There is plenty of space available around here. Feel free to take several acres for whatever purpose you like.

    Ms. Laura,

    I am fond of rereading Gormenghast. I find the kitchens interesting. The Victorians also have some good kitchens, with pots banging about in satisfying manner.

    Ms. Susanna,

    That is a lovely poem. Though I am young, I know what it is to be “nodding by the fire!”

  5. Ah, rereads:

    The Works of G. K. Chesterson; Annie Dillard’s Pilgrim at Tinker Creek, Holy the Firm, and Teaching a Stone to Talk; Willa Cather’s My Antonia; Barbara Kingsolver’s Little Wonder; Emily Dickinson; and Emerson and Thoreau essays. And, yes, I've read and reread Little Jordan and Ingledove.

    I've not yet revisited Kite Runner by Khaled Hosseini, but it's certainly worthy of another read.

    It’s comforting to curl up with an old friend (book, that is), uncovering new gems and dwelling amidst beautiful language. Currently, a parent of one of my students gifts me with her favorite rereads, so I feel obliged to delve into her book world, too. And of course, I'll want to read some of your favorites, Marly. “So many books, so little time!”

  6. Oh,yes, great photo, readers in Seattle library.

  7. What a jolly bunch of readers so far...

    Perhaps I'll try to make a list of rereading obsessions.

  8. It is so ****ing hard to find a Christmas hat with sparklers these days!

  9. Are you still looking for that red velvet hat with sparklers?

    Sweateth not, fair Alabamian maid.

    Just keep a lookout for a gang of Elder Women, ostentatious members of the Red Hat Club. If you are a nefarious sort, a larcenous snitch might be in order. P. G. Wodehouse has some good tips on hat thievery. It seems to lead one into grand adventures. However, being a law-abiding (though frolicsome Pot Boy), I feel compelled to say that I do not suggest this root.

    Ask the Elder Birds where they obtained their sumptuous red hats. Go to said highly-colored emporium. Purchase red velvet hat. Poke holes. Add sparklers. Voilà!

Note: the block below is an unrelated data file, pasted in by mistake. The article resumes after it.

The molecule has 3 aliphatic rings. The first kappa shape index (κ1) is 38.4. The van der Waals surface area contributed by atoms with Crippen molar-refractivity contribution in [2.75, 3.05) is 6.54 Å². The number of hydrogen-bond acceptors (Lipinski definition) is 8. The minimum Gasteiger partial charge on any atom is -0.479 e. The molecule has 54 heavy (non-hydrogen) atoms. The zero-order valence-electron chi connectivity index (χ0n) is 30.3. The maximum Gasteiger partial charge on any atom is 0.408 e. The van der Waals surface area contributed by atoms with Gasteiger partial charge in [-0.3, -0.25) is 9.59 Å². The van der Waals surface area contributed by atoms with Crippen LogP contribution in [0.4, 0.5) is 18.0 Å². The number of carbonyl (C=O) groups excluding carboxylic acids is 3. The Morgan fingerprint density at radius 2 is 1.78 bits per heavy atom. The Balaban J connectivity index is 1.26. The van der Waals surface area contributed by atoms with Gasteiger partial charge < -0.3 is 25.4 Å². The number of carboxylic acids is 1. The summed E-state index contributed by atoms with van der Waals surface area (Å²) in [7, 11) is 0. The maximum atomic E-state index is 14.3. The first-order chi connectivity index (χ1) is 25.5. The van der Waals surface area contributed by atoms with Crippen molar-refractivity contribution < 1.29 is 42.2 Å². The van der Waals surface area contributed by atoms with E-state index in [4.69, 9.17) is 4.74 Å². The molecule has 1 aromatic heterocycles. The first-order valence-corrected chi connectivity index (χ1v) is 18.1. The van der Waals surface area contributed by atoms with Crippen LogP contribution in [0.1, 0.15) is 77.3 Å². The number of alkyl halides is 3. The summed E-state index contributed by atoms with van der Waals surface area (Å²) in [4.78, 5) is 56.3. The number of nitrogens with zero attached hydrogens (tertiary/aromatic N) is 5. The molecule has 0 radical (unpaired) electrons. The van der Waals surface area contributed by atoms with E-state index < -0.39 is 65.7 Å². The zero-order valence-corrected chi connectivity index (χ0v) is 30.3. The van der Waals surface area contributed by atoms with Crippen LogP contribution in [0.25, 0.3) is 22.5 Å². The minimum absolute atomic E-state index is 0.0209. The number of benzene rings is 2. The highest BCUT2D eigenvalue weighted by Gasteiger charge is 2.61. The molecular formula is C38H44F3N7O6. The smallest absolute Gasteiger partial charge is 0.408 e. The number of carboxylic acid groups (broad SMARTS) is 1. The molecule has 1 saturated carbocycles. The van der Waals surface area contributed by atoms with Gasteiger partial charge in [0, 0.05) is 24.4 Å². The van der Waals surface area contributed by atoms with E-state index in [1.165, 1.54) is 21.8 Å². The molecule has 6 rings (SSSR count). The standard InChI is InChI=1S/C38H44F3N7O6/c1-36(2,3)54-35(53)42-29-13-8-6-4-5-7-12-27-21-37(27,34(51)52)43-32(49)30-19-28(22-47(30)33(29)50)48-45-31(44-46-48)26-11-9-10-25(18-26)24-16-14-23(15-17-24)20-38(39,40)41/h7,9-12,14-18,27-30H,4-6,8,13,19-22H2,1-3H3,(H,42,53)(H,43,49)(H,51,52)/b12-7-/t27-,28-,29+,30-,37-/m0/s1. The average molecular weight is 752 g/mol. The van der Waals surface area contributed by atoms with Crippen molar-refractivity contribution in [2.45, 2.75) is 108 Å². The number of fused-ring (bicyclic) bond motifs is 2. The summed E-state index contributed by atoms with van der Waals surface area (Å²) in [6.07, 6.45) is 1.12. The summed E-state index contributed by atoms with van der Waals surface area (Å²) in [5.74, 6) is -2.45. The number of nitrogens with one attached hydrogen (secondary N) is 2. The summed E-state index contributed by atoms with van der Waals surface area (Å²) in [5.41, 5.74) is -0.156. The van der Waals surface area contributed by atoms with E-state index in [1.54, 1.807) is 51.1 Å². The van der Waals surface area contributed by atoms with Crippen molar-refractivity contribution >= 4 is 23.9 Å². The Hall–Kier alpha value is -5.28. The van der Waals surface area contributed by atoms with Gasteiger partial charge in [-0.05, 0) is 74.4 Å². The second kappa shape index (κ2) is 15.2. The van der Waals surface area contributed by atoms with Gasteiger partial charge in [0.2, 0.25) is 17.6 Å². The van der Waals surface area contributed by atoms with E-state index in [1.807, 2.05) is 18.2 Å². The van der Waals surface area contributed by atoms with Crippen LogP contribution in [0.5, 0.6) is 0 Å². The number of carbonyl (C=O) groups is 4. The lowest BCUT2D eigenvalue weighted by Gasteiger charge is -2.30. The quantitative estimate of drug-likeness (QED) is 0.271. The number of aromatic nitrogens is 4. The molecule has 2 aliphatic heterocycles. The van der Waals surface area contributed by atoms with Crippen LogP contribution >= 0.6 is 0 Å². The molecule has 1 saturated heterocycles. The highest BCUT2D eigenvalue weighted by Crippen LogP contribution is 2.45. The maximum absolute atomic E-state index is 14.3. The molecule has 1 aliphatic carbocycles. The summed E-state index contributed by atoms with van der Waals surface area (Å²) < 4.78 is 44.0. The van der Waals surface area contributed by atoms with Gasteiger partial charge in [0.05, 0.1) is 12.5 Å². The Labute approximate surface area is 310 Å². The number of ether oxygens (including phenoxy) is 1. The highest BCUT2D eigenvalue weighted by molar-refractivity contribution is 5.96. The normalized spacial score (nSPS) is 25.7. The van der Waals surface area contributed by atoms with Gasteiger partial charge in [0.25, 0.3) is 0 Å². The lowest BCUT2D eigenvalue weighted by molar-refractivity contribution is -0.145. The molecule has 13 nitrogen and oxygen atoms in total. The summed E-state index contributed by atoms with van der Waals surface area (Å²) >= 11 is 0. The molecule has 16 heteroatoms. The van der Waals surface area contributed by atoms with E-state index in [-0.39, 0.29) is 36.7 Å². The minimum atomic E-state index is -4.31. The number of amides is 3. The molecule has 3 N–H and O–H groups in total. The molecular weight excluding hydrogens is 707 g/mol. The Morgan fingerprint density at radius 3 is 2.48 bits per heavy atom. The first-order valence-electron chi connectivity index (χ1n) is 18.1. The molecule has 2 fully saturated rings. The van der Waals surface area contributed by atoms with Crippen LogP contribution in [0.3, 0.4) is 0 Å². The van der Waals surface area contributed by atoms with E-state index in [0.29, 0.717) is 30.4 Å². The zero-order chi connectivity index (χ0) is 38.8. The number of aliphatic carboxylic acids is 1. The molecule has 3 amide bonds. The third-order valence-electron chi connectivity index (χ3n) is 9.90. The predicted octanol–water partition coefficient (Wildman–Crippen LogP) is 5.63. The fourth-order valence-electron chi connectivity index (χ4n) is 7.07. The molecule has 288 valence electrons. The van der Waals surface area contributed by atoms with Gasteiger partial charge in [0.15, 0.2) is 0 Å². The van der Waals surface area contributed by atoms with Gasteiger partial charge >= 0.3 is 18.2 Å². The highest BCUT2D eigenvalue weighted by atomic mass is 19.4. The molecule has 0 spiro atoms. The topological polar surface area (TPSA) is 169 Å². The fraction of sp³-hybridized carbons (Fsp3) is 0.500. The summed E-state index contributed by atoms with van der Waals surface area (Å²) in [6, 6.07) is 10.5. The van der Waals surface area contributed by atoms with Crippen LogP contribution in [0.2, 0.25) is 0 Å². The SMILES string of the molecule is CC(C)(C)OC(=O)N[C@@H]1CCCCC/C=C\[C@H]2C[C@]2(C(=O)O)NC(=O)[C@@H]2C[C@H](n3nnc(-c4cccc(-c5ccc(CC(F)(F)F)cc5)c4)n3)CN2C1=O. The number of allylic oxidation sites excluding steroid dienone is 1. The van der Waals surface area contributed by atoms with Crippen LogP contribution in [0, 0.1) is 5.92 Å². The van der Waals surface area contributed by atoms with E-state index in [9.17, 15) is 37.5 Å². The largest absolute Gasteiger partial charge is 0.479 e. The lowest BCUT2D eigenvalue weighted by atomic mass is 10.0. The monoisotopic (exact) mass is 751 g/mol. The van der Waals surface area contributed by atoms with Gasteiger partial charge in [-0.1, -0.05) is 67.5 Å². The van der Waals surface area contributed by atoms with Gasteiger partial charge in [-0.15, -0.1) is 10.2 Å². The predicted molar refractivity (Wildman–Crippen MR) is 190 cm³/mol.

Alternative: Learn to balance heavy books on your head. Bake a red velvet cake. Place on tray. Poke sparklers into the cake and place the tray on your head. Voilà!

    Now I go back to rereading Gormenghast. M. is still reading Tours of the Black Clock and Yeats and several other things. An unusual number of abandoned novels are lying about the hall--nothing seems to please her this week.

  10. That should have been route, of course. I was carried away by the over-powering presence of a bushel of rutabagas in the kitchen.

  11. Keats and contemporary...have you read Anne Carson's The Beauty of the Husband?

  12. You know, I haven't read that one. But perhaps I should, since it dances around beauty, truth, Keats, & marriage: all things that interest me.

    I take it that you find the book engaging...

  13. About a month ago, I re-read "Knee Deep in Thunder" by Sheila Moon, a best-beloved books when I was about 13 years old.

    Unlike "The Once and Future King," it didn't hold up for me, and I'm still thinking through why. But at that time in my life, it was the most wonderful, nuturing escape book.

    And please tell Pot Boy I almost fell out of my chair laughing at:
    "I was carried away by the over-powering presence of a bushel of rutabagas in the kitchen."

  14. Thanks, Ms. Big-wit!

    Rutabagas are among the Humorous Vegetables, so I can't take much credit for invoking them.

    Being bound to the kitchens, I can't say I was much of a reader as a boy. So I have never encountered the once-but-not-in-future-delightful Ms. Moon. In my current employment, however, the itch to read is catching.

  15. Great piece. Most of my re-reads consist of short stories by the likes of Frank O’Connor, Chekhov, Faulkner, John McGahern, Mary Lavin, Maeve Brennan, Cheever and Chesterton’s Father Brown stories. I’m sure there’s more but that’s all I can think of off hand. I re-read very few novels other than those of Faulkner and Joyce’s Ulysses. I can’t re-read enough of the poetry of Yeats, Heaney, Kavanagh, Whitman and Hart Crane. I always have a volume of one or the other on hand.

  16. That's an interesting list, Mr./Ms. Anon, with several people whose work I haven't read. I'll have to stick them on my To Try list.

    Do you know Heaney's collection of essays, Finders Keepers? There's some great stuff on Yeats in there, so you could read two of your favorites at once!


Alas, I must once again remind large numbers of Chinese salesmen and other worldwide peddlers that if they fall into the Gulf of Spam, they will be eaten by roaming Balrogs. The rest of you, lovers of grace, poetry, and horses (nod to Yeats--you do not have to be fond of horses), feel free to leave fascinating missives and curious arguments.